As an attorney resume writer, I am often asked whether a legal resume requires a different formulaic equation compared to resumes written other industries. Resume writers mistakenly believe that they can formulate a resume for a lawyer the same way that a non-lawyer’s resume is written. Why is a legal resume different? Why is a corporate counsel resume different than law firm lawyer resume? I explain in full detail below.
Law Firm Attorneys Versus Corporate Counsels
If you are a law firm lawyer, your work is set on a specific practice area (family law, civil, criminal, etc.) and you tend to separate yourself between transactional work and litigation. Candidly, most law firm lawyers do not roll up their sleeves and take on complex business issues unless they are a shareholder and maintain equity in the firm.
However, if you are a corporate counsel, you pivot between legal issues and business strategy on a daily basis. More than 80% of the legal resumes I write are for top corporate counsel (usually at the general counsel and CLO level), and there are specific areas that those resumes must focus on: governance, compliance and risk, executive business leadership, and commercial transactions (M&As, deal negotiations, and contracts disputes). A corporate counsel resume is very much at the intersection of business and law. Therefore, writing a resume for that type of audience requires a clear understanding of how the legal world operates just as much as how the business world functions.
Consult with an Attorney Resume Writer
When it comes to writing a legal resume, I always recommend working with a resume writer who is a former attorney. Recruiters are great, but they aren’t trained in the art of resume writing. 85% of resume writing is pure strategy. You wouldn’t run a marathon without doing the training (or getting guidance from a running coach), so why apply for a role in the most competitive arena without consulting with a resume writer who has been in the trenches of in-house and law firm roles? There are only a handful of attorney resume writers out there, and I am transparent about the fact that you should consult with each of us, and then go with the attorney resume writer whose process best suits your needs. Remember, that if more than 60% of executives hire a professional resume writer, and corporate counsels are considered at the top of the executive list, the playing field for corporate counsels is even more competitive. Thus a resume writer who specializes in corporate counsel resumes is vital.
According to a recent survey from the Association of Corporate Counsel, more than 70% of U.S. general counsels come from an in-house counsel background as opposed to a law firm. My law firm lawyer clients have a difficult time making a transition into a corporate counsel role, particularly if they have not garnered expertise in the areas I mentioned above. The best places to look for corporate counsel roles include ACC, Go In-House, and LinkedIn.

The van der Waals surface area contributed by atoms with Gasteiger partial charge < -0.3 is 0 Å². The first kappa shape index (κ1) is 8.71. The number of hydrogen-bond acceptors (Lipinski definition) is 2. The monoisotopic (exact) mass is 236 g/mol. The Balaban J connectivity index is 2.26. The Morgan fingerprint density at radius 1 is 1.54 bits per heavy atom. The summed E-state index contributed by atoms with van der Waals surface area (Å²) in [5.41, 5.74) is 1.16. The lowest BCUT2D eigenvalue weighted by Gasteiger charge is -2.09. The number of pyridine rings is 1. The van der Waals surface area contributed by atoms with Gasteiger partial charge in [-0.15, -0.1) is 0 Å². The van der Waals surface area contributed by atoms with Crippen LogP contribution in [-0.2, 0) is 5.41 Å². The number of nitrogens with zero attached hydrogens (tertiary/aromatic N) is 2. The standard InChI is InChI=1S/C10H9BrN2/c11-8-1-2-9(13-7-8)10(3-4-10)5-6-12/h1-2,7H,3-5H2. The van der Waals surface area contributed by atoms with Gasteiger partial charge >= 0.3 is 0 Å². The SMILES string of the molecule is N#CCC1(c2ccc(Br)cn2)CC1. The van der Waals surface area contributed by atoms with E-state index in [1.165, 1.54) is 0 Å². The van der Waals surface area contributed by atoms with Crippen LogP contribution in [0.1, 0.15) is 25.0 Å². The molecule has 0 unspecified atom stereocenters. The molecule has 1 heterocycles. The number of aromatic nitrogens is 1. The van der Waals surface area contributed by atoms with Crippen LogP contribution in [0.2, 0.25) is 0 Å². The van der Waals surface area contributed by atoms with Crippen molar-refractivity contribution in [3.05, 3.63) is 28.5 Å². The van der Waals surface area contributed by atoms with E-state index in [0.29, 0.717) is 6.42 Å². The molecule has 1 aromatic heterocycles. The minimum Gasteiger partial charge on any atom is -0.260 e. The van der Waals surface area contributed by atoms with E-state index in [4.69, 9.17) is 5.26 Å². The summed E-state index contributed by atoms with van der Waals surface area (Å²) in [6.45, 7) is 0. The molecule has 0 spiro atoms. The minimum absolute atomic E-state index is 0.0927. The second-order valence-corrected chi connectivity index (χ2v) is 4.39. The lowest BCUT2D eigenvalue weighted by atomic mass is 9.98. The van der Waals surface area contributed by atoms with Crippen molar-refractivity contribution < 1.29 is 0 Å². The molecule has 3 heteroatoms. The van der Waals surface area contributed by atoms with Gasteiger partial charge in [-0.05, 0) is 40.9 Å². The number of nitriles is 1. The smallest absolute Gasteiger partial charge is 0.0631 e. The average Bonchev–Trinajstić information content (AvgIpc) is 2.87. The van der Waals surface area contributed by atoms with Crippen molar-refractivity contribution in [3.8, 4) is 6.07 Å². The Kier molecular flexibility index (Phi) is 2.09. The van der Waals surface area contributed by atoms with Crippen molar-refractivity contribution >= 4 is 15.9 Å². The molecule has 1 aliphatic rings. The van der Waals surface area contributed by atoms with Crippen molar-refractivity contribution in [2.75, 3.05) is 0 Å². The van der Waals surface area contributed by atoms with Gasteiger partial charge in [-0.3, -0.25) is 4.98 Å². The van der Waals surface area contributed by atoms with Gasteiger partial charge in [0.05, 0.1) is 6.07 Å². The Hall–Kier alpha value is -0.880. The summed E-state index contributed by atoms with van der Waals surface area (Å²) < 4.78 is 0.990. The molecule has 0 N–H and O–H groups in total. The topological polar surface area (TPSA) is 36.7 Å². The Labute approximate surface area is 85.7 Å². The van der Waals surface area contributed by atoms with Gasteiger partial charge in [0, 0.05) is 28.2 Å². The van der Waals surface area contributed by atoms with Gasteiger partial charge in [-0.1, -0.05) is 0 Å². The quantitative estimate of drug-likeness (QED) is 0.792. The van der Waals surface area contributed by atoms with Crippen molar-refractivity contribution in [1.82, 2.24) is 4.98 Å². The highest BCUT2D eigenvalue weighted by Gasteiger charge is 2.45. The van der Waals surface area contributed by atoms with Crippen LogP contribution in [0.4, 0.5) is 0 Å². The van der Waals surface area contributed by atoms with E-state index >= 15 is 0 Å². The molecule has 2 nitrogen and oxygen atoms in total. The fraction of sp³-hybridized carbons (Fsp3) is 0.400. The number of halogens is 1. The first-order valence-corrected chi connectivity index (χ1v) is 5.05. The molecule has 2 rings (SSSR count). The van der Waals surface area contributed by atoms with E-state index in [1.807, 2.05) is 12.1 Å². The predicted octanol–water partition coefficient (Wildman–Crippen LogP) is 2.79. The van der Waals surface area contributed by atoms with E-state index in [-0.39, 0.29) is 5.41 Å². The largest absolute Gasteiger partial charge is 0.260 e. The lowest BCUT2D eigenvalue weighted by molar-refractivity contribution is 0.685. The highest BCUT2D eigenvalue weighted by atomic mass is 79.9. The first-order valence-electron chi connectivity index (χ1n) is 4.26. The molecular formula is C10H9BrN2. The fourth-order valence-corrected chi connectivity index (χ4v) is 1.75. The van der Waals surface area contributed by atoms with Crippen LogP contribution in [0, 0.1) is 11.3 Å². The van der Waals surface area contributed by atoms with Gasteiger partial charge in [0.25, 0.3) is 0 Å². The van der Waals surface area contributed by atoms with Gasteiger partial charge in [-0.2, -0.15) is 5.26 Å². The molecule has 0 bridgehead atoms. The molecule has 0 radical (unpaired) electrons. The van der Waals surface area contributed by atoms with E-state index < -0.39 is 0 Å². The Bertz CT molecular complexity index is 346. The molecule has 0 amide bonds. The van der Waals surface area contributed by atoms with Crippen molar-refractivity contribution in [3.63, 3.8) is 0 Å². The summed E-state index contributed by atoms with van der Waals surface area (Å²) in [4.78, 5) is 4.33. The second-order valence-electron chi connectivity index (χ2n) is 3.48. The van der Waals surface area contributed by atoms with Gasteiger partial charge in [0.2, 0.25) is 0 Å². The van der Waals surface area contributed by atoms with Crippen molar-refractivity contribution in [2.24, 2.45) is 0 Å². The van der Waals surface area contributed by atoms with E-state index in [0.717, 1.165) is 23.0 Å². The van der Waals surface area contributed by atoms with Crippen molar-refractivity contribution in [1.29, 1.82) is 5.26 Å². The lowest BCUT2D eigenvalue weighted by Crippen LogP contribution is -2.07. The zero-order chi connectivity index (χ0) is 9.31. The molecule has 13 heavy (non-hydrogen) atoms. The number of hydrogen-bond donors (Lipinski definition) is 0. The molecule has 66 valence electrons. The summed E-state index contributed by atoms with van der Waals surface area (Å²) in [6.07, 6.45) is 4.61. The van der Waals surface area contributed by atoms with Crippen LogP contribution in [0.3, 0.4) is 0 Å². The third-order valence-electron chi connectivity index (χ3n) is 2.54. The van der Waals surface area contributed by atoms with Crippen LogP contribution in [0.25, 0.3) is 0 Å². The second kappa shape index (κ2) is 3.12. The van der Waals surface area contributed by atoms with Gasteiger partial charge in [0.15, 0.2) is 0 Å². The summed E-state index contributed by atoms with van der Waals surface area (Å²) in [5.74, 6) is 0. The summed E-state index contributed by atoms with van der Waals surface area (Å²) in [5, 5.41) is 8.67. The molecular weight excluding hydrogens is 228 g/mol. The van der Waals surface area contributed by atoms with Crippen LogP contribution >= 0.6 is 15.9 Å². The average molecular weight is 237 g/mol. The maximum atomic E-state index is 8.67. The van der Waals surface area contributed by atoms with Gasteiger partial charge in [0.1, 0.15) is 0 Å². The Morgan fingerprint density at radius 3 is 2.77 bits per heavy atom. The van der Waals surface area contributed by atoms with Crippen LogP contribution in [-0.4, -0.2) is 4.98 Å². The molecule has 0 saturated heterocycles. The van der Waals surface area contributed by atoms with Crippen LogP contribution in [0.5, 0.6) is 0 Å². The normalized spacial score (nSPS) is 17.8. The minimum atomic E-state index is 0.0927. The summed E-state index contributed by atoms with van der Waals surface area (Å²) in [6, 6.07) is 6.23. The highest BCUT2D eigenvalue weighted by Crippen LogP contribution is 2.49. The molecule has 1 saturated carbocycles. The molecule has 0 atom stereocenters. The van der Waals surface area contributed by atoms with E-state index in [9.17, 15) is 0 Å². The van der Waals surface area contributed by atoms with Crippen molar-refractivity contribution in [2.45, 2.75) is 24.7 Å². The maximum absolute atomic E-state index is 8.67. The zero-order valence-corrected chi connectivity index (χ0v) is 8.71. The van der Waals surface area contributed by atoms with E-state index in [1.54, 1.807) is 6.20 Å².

Broaden Your Network of Legal Contacts
If you are looking to build your legal resume and brand, it’s important to heavily network with corporate counsels in the target vertical. IP and tech law are hot areas right now. Begin building relationships with corporate counsels who currently specialize in those areas and work at companies that interest you. If you are interested in tech law, I recommend getting certified in data privacy and cybersecurity. The CISSP certification, in particular, is a top one to obtain and is often required for tech law attorneys.
In-person networking events are also fantastic ways to build contacts. Last October, I went to a corporate counsel CLE, and I made sure to connect on LinkedIn with all of the panelists and speakers. I tend to build my own contact list around ideal and target clients, and job searching is no different. Do not be afraid to get out there and be the president of your own marketing campaign.
Don’t Rely Only on Job Search Boards
Think about it: job search boards have only a 4-8% response rate, but networking has an almost 80% chance of getting you a new job.
Applying that statistic to your own job search requires you to get out there and start building your LinkedIn connections as well as setting up in-person meetings with the corporate counsels at your targeted companies. Consider attending an annual event sponsored by organizations like the National Association of Women Lawyers or the Association of Corporate Counsel. There are ways to get involved and get your foot in the door beyond just the traditional means of applying through online portals.
Have additional questions about your legal resume? Book a consult with me, Wendi Weiner, attorney and award-winning career expert.
You can also connect with me on LinkedIn here.
Feel free to review these published articles I have written in the HuffPost about the practice of law and making a career transition in and outside of law: